You must do passing drills and never assume your players are good passers. Poor passing will destroy an offense faster than anything. Crisp accurate passing and receiving make it all work. Many turnovers are related to bad passing or receiving. All players must become good at the chest pass, bounce pass and overhead pass.
Passing Drill #1 - One-Ball Rapid Fire Passing Drill
Have your players line up facing a solid wall, about two feet from the wall (or a toss-back rebounding device).
Each player begins rapid fire passing against the wall, moving back about two feet with each pass until 10 feet away (5th pass). Then he/she starts moving closer to wall by two feet with each pass, until 10 passes are completed. Repeat this 10-pass cycle until each player has made a total 20 passes.
Make sure good passing technique is used, and passers step-into the pass.
Passing Drill #2 - Two-Ball Rapid Fire Passing Drill
Use groups of four or five players. There is one passer about 6 feet away from and facing a line of receivers (the rest of the group). The passer has a ball and so does one of the receivers.
On "Go", the passer passes quickly to any receiver, and the receiver who already has a ball passes simultaneously back to the passer. The passes keep going back and forth to any receiver who does not have the ball. Do as many chest passes as you can in 60 seconds and then rotate.
Use good passing technique while keeping your eyes focused forward and not directly at the receiver. Have your hands up and ready to receive the pass. Use your peripheral vision to see the incoming pass.
Passing Drill #3, Simple Partner Passing and Catching Drill
Have each player get a partner, and each pair has a ball, so they can "play catch" with each other. Have the partners separate about 12 - 15 feet (comfortable passing distance), and face each other.
Have the players practice each of the three basic passes, starting with the chest pass
Demonstrate the proper techniques with "stepping into" the pass with one foot forward. Snap the pass, with the thumbs going through the ball and extending toward the receiver. Make sure the players pass the ball crisply, and not "lob" their passes. Hit the receiver in the chest. The receiver should show a target with his/her hands extended toward the passer. Feet should be squared and shoulder-width apart. After catching the ball, receivers should get into triple-threat position before making the next pass.
Next, work on the bounce pass
Again, passers should start from triple-threat position. The ball should hit the ground about three-quarters from the receiver and bounce right to his chest. Make sure passers are passing the ball with their hands waist to chest high - not over the head (we do not believe in an overhead bounce pass).
Next, work on the two-handed overhead pass or outlet pass. Have the partners move a little farther apart, so that you are working on a longer pass. Players should snap their passes with some arc, but be sure that they are not lobbing their passes too high.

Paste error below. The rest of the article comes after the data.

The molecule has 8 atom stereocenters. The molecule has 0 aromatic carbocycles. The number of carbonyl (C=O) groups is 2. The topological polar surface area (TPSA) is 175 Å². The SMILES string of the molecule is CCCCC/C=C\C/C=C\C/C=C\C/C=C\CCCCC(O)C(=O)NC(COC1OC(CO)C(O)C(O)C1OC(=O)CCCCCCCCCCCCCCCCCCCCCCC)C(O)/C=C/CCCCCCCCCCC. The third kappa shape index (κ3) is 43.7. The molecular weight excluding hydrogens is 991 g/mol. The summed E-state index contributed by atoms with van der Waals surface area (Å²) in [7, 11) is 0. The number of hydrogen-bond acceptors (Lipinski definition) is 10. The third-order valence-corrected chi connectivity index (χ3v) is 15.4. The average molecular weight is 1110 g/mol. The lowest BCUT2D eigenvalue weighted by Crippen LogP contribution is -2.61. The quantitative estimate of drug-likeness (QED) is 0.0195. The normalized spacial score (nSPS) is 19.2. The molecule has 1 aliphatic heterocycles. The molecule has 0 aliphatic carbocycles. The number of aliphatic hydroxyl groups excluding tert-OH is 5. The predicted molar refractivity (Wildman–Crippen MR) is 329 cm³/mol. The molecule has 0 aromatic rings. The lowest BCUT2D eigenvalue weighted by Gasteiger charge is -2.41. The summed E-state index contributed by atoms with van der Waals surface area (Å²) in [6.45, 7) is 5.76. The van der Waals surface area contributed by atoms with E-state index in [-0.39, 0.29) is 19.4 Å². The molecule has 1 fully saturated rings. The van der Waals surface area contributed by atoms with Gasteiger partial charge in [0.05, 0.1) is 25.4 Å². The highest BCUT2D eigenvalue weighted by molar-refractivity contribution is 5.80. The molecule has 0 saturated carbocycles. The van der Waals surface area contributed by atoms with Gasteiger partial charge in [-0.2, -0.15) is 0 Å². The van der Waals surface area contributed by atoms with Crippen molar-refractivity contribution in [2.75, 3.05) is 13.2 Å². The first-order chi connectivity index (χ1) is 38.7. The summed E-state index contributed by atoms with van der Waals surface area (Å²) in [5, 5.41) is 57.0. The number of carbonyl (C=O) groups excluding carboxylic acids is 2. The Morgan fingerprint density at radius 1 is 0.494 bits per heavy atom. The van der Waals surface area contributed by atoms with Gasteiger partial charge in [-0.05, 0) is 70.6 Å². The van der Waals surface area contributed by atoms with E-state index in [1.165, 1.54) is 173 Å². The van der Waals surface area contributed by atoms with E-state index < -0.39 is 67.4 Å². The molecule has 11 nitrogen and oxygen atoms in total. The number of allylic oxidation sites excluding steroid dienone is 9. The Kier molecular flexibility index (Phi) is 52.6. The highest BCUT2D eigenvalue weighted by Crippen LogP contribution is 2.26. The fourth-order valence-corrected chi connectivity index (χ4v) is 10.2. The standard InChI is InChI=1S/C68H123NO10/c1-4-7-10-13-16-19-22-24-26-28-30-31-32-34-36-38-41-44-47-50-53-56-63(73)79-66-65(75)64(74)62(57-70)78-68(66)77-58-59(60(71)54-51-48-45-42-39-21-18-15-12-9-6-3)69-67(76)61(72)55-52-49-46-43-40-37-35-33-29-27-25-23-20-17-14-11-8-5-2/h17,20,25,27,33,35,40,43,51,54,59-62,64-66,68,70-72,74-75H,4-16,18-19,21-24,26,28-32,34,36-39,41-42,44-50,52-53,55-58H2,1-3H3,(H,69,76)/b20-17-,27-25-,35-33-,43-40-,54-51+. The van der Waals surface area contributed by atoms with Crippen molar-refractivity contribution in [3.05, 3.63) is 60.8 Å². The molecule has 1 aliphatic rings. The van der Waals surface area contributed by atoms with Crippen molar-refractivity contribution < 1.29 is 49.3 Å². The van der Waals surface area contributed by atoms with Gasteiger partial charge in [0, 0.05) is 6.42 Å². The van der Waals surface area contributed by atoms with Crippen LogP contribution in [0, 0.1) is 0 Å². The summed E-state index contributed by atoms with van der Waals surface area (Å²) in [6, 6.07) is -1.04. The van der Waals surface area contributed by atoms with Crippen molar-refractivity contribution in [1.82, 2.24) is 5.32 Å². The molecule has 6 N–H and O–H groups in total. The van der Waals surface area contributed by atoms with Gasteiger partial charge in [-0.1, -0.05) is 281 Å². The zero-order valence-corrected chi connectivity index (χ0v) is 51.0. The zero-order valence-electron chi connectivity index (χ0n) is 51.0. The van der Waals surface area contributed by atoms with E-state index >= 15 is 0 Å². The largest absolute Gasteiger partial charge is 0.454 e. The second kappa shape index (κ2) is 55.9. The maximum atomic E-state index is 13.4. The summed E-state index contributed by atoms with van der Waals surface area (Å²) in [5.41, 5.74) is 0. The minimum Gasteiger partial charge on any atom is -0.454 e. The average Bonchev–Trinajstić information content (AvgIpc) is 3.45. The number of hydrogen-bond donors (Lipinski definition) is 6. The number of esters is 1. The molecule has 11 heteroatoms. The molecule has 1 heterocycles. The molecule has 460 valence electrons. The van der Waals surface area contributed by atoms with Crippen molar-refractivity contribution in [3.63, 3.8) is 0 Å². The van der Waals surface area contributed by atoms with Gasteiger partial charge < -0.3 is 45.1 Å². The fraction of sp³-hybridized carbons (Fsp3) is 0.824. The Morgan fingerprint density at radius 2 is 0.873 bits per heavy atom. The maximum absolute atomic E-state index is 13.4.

The arc should be just enough to get over the extended hands of a defender, but not so high that the pass "floats". This pass can be thrown hard, and is effective as the outlet pass after a rebound, to start the fast break.
It is also good for throwing over zone defenses ("skip passes"). To simulate the outlet pass, after receiving the ball, have the passer turn his back to the receiver, then simulate pulling the ball in, pivot, and make the overhead pass.
Passing Drill #4 - "Monkey in the Middle"
Form groups of three. Each group has a ball. Line up the passers about 15 feet apart (comfortable passing distance). The third man in each group is the "monkey in the middle" and tries to steal or deflect the ball, while the two outside players try to pass to each other.
No dribbling is allowed, except for a one-bounce sideways dribble to open a passing lane. No easy lob passes over the defender are permitted. Passers should be in triple-threat position and work on pivoting and ball fakes to clear the passing lane. For example, the passer can fake an overhead pass to get the defender to raise his hands, then make a bounce pass, or "curl" bounce-pass.
Rotation:There's a couple ways of doing this. One easy way is to simply change the middle man every minute, when you blow the whistle. Each person takes a turn in the middle. Or, whenever the defender deflects the ball, the passer now becomes the "monkey in the middle". If no deflections in 30 seconds, switch defenders.
(1) Defender plays up tight on the passer (Diagram A). After the pass is made, the defender sprints to the receiver and again tries to deflect the pass. The new passer may not pass until the defender is in position and the defender says "go".
(2) Defender plays tight on the receiver, trying to deny the pass. The group is confined to a given area on the floor. The receiver must try to get open by V-cutting, back-cutting, making contact with the defender and "bouncing off", etc.
Passing Drill #5 - Triangle Passing Drill
Try this "triangle" passing drill for some variety. This drill can be done well by younger players who are not yet adept at full-court drills, such as the weave drill.
You can use both baskets and divide the squad into two groups. At each basket, create three passing lines about 12 to 15 feet apart. One line is at the top of the key, another in the right short corner area, and a third in the left short corner area. As an option, you can use cones or marks on the floor, so that the lines don't "creep" inward.
To run the drill, start with the ball at the top of key (point) and either pass to right or left (can go either direction). The players start behind the cones, step out to receive the pass and pass to the next station in same direction.